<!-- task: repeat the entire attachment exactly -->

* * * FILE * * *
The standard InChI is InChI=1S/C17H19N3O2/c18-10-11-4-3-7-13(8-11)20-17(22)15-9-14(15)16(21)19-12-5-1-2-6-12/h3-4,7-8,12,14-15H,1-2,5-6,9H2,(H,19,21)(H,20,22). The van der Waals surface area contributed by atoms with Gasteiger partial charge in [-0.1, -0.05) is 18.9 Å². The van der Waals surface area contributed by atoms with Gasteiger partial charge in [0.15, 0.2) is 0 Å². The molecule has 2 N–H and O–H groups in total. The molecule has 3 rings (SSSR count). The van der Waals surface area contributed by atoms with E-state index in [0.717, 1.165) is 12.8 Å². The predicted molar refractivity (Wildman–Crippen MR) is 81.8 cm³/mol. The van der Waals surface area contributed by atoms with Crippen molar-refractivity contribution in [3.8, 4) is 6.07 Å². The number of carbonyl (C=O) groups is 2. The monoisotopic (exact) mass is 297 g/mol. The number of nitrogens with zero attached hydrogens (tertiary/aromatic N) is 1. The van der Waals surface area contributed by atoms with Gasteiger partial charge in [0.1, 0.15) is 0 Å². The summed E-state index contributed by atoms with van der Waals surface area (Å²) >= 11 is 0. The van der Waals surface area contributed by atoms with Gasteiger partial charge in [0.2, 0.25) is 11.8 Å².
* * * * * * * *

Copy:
The standard InChI is InChI=1S/C17H19N3O2/c18-10-11-4-3-7-13(8-11)20-17(22)15-9-14(15)16(21)19-12-5-1-2-6-12/h3-4,7-8,12,14-15H,1-2,5-6,9H2,(H,19,21)(H,20,22). The van der Waals surface area contributed by atoms with Gasteiger partial charge in [-0.1, -0.05) is 18.9 Å². The van der Waals surface area contributed by atoms with Gasteiger partial charge in [0.15, 0.2) is 0 Å². The molecule has 2 N–H and O–H groups in total. The molecule has 3 rings (SSSR count). The van der Waals surface area contributed by atoms with E-state index in [0.717, 1.165) is 12.8 Å². The predicted molar refractivity (Wildman–Crippen MR) is 81.8 cm³/mol. The van der Waals surface area contributed by atoms with Crippen molar-refractivity contribution in [3.8, 4) is 6.07 Å². The number of carbonyl (C=O) groups is 2. The monoisotopic (exact) mass is 297 g/mol. The number of nitrogens with zero attached hydrogens (tertiary/aromatic N) is 1. The van der Waals surface area contributed by atoms with Gasteiger partial charge in [0.1, 0.15) is 0 Å². The summed E-state index contributed by atoms with van der Waals surface area (Å²) >= 11 is 0. The van der Waals surface area contributed by atoms with Gasteiger partial charge in [0.2, 0.25) is 11.8 Å².